By David Brown
Washington Post Staff Writer
Friday, December 16, 2005
Most and possibly all of the human embryonic stem cell cultures reportedly made by a South Korean research team this year were fake, a member of the team told Korean news outlets yesterday.
Roh Sung Il, an executive at MizMedi Hospital in Seoul, said stem cell pioneer Hwang Woo Suk told him that nine of 11 reported cell lines were faked. Roh reportedly said he had doubts about the remaining two lines.
Roh also said that Hwang told him that his stem cells had died and that he had presented ones from Roh's laboratory as his own in their research paper in the journal Science. According to the news reports, the two agreed they would ask the journal to retract the paper, which was published May 19.
That paper and another landmark report by Hwang's group, published last year, had documented the first successful creation of embryonic stem cells from cloned human embryos -- a big step toward the ability to grow customized tissues for transplantation into people with failing organs.
If the work does prove to be largely fraudulent, it will be a major scientific setback for one of the most talked-about new avenues of biomedical research. It could also be a major political setback for the field, which has long been mired in controversy because it depends on the creation and destruction of human embryos.
Most such research is being done outside the United States because federal law prohibits the public funding of it here, but Congress is poised to consider loosening restrictions. Advocates for patients fear that an overseas scandal may undermine their campaign to increase U.S. support for what they consider a promising therapeutic strategy.
Roh's statements were reported by three television networks and in the Korea Times. Neither he nor Hwang nor their sole American collaborator, Gerald P. Schatten of the University of Pittsburgh, could be contacted directly. None returned telephone or e-mail messages.
It was unclear yesterday whether the suspicion was that Hwang had made stem cells but misrepresented some details about them, or that he had never made them at all. Consequently, the scientific community was left with little more than secondhand reports that a 25-author paper generally agreed to be one of the most important published this year was fraudulent.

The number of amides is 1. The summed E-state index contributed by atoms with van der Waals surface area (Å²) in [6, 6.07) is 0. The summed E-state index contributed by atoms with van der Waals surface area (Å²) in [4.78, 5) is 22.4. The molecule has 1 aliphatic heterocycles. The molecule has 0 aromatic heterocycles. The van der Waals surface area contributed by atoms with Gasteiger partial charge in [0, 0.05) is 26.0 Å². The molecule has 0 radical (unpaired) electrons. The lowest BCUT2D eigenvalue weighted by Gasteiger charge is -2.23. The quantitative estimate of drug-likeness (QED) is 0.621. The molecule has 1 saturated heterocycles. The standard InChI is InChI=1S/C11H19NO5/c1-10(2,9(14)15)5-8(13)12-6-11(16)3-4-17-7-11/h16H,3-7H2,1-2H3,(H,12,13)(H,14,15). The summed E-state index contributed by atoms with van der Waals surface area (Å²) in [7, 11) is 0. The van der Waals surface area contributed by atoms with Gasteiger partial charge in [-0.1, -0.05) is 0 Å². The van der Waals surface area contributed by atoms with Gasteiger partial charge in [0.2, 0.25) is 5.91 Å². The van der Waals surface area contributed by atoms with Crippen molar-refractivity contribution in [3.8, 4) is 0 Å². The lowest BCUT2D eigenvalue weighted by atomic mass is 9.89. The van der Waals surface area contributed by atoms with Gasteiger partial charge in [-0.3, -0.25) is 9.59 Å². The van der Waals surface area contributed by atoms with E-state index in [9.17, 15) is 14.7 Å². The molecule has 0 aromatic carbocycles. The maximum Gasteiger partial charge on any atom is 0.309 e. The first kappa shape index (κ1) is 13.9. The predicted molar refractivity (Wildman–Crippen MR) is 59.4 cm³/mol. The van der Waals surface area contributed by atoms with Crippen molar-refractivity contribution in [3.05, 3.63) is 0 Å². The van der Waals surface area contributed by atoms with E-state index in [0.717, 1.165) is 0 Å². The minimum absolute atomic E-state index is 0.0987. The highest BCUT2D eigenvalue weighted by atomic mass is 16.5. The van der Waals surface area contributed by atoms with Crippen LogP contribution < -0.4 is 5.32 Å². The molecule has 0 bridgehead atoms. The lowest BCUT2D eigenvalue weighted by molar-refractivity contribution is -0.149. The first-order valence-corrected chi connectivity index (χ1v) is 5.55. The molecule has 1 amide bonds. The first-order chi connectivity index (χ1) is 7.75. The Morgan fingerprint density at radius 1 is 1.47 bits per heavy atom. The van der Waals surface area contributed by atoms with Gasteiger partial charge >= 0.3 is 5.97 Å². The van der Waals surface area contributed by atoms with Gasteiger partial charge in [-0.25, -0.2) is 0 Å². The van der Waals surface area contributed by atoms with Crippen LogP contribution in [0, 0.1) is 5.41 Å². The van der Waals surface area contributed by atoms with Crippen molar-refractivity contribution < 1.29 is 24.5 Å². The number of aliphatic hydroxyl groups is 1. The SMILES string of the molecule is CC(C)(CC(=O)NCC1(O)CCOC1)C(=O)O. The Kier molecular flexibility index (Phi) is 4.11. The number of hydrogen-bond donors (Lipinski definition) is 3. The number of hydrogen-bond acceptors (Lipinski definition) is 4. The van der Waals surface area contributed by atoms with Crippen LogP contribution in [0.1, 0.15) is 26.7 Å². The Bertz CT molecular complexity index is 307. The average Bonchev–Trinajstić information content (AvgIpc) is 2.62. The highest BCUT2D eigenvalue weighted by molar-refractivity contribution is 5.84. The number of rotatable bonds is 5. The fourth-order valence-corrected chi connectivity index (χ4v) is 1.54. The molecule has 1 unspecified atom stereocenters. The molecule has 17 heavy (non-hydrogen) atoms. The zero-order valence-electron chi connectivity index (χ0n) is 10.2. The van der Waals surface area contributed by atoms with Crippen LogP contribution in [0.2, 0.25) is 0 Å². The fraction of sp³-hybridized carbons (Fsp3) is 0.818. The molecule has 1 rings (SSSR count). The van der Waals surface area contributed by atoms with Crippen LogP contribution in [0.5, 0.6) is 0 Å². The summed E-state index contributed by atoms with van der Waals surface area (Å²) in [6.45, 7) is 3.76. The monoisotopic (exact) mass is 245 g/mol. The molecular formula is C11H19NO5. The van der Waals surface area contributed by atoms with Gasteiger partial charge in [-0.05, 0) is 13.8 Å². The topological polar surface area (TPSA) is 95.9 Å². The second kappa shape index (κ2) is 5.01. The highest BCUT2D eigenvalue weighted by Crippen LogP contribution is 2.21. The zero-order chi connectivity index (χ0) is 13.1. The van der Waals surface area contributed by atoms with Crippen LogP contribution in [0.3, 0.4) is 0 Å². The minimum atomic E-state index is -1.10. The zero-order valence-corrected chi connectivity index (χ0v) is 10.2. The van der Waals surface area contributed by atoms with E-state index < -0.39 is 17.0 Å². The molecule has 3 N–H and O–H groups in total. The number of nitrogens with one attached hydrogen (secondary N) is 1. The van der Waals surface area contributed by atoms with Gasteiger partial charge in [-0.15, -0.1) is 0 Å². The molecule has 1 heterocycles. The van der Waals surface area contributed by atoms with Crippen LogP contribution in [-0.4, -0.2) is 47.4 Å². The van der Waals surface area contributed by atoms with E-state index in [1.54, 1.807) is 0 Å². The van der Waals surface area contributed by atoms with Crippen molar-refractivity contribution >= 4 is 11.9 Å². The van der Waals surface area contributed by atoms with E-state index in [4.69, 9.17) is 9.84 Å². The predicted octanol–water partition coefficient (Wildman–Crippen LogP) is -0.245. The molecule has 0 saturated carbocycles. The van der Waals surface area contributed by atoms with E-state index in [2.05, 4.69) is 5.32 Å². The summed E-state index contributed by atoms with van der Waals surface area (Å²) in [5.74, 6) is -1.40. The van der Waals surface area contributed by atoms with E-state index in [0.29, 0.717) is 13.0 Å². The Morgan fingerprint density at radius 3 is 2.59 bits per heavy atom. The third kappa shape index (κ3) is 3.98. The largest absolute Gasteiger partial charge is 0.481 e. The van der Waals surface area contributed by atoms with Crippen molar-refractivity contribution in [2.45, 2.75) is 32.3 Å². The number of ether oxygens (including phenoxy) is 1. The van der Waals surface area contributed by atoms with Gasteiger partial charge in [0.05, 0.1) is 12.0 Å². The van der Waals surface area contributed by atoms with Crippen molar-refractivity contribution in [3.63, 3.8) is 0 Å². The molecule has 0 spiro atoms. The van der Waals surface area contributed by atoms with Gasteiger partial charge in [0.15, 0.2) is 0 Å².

The four top editors of Science sent e-mail messages yesterday to all of the paper's authors seeking clarification.
"We basically want them to come directly to us if they have any questions about the data in the papers," said Executive Editor Monica M. Bradford. Science has received no request for a retraction from Roh, Hwang or any of their collaborators, she added.
The stem cell lines were reportedly made by injecting nuclear DNA -- the stored genetic information of an individual -- into egg cells whose own nuclear DNA had been removed. Each "hybrid" cell was then stimulated to divide and form an embryo. Stem cells, each capable of developing into every type of tissue in the body, are then harvested from the embryo when it is about 4 days old and consists of a few hundred cells.
The resulting tissue is a clone -- an exact genetic copy of one person. As such, it could theoretically generate biological "replacement parts" for the person who donated the nuclear DNA without threat the parts would be rejected as foreign.
In 10 of the 11 lines, the donor and recipient material came from unrelated people -- a condition that would have to work if stem cells were ever to become widely used. The donors all had illnesses that theoretically might be cured by tissue derived from stem cells. They included people with immune deficiency diseases, spinal cord injuries and autoimmune conditions such as Type 1 diabetes. According to the report, the stem cells were also produced far more efficiently than in previous experiments, with each round of egg donation from a fertile woman giving rise to about one line of stem cells.
Suspicions about the accuracy of some details in the May paper arose before yesterday.
On Dec. 1, the chairman of the institutional review board that reviewed Hwang's research proposals for ethical and scientific integrity told the editor of Science that two junior scientists in Hwang's laboratory had provided the eggs and had been paid $1,145 for expenses.
The May paper, and one published in March 2004 describing the first production of stem cells from cloned human embryos, said egg donors had not been paid. A correction noting the payment was electronically appended to the May paper and posted by the journal yesterday.
Ethical guidelines generally prohibit researchers and their employees from donating eggs because the women might feel pressure to do so.
On Dec. 4, Hwang told Science's editors that four pictures of stem-cell-derived tissue published online with the May paper were duplicates. That happened unintentionally, he said.
Stories questioning the validity of his research began appearing in the Korean media last month. On Nov. 12, Schatten, who holds faculty appointments in reproductive sciences and cell biology at Pittsburgh, announced he was severing his 20-month collaboration with the Korean scientist. On Monday, Schatten asked Science to remove his name as an author on the May article. The journal refused.
To retract a paper, all of its authors must sign documents either making the request or saying they will not oppose it. The journal can retract a paper over its authors' objections if it finds cause.
Staff writer Rick Weiss contributed to this report.